Tech startups in the Bay Area are famous for offering lavish, sometimes almost absurd perks (kombucha on tap) to their employees, ostensibly to attract the smartest people on Earth.
Some companies offer loaner bikes to get around their sprawling campuses, some offer free bike parking, some offer travel allowances. Some companies are providing added benefits for those that bike to work by way of on-site maintenance and repair. I got a chance to talk to Airbnb and Citizen Chain, a north shore shop specializing in repair, about how they're working together to make cycling easier for commuters.
I asked Airbnb about the benefits that the company offers its cycling employees. Molly Turner, director of public policy, told me that, Airbnb "loves bikes and looks to support bike commuters in whatever way possible."
"Our location in the city makes parking difficult and public transportation less convenient than in other areas," she said. "An on-site bike room encourages staff to bring their bikes, and feel safe leaving them throughout the day."
She added that pumps and basic maintenance equipment are available for employee use as well as free bike tune-ups from local shops. In addition, the company encourages employees to fix bikes themselves and offers in-house bike maintenance and safety workshops.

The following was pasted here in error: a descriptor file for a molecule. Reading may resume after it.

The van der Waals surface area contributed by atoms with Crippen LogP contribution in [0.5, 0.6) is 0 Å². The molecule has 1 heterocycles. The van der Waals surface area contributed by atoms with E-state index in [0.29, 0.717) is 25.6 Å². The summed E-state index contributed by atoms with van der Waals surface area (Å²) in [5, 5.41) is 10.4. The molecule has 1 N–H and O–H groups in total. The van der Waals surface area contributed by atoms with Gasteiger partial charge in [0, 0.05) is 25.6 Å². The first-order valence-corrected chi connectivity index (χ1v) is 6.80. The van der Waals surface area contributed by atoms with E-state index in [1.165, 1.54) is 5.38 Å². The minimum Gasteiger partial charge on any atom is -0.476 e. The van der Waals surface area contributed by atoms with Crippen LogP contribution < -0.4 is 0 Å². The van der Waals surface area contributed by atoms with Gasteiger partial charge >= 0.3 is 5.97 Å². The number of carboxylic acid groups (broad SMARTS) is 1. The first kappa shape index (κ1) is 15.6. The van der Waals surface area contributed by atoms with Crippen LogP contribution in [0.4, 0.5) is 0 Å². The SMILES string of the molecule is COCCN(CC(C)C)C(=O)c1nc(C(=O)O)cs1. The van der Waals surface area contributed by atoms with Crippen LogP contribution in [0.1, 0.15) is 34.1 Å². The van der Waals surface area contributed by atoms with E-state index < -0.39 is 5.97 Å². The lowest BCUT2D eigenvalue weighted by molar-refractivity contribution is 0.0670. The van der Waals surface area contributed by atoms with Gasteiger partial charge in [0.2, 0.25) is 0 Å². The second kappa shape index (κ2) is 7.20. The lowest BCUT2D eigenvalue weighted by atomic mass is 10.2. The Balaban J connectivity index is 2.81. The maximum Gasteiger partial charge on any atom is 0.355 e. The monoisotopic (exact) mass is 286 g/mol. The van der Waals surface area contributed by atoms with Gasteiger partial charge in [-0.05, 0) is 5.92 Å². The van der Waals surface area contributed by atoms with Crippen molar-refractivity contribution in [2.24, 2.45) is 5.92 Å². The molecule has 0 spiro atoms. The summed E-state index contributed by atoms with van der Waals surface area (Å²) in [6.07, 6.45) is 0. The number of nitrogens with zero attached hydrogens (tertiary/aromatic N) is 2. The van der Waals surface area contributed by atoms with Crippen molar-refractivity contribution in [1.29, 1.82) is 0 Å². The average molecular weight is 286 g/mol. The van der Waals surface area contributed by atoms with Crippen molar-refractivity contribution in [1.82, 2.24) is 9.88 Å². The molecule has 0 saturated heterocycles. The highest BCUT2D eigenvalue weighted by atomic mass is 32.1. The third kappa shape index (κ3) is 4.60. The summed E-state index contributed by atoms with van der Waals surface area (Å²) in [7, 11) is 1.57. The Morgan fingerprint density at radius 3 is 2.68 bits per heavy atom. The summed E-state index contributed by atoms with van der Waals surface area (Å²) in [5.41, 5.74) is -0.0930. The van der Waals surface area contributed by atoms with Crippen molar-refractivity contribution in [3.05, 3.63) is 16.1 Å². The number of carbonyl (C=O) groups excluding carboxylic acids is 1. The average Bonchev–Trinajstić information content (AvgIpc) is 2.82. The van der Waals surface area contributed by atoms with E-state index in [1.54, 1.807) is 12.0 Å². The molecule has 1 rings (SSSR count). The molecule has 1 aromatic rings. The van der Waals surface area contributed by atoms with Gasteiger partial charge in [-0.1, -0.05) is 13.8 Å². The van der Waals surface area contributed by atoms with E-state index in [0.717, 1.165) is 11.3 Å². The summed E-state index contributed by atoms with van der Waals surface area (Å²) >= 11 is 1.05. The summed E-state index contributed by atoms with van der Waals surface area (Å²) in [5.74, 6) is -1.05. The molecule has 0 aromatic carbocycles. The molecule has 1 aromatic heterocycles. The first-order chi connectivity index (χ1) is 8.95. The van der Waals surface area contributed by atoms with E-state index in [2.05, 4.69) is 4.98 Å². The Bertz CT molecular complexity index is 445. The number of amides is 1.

Citizen Chain co-owner Sasha Barsky was contracted to do all the bike repairs for Airbnb. Citizen Chain is a shop in North Beach that specializes in repairs, taking on bike maintenance issues that other shops can't or won't do. "We take pride in our repair abilities and we think that for environmental reasons, most people don't need to buy a new mass-produced bicycle from China," Barsky said. "Most of our bicycles are perfectly okay, they just need a little bit of attention."
I asked Barsky whether he thought that perks like these actually encourage cycling to work, to which he replied: "I think more people might be persuaded to ride to work if a maintenance program was implemented, but I am not convinced that it would be the thing to convince people to ride."
"A better incentive would be a secure place to leave your bicycle at work," he noted.
Other companies offer loaner bikes, bike parking, and other perks, but a lot of cyclists really don't know how to maintain their bikes, let alone understand that bikes need maintaining. A well-cared-for bike is that much easier to use, obviously.
So I asked both Barsky and Turner how far will companies go to please their biking employees? "We're interested in more contract work -- we'd like to go off site and fix more bicycles," Barsky said. "We'd love to get a chance to talk to other startups like Yelp, Twitter, or Foursquare, and we also think that this perk could be extended to residences like apartment buildings."
For Turner's part, she said "Coming up, we will be hosting more bike maintenance classes and are always excited about partnering with local bike shops. Airbnb loves bikes. As we grow as a company so does the number of bikes on the bike rack."
Now that bike parking will be a requirement for all new construction or major remodels thanks to the Bike Parking Planning Code, bike parking alone will be a right, not a perk. That begs the question: wonder if and when we'll see more perks like free maintenance and repair classes to encourage employees to bike to work?
Leif Haven is a writer and cyclist living in the Bay Area. He's can be spotted dragging himself up a hill -- literally and metaphorically.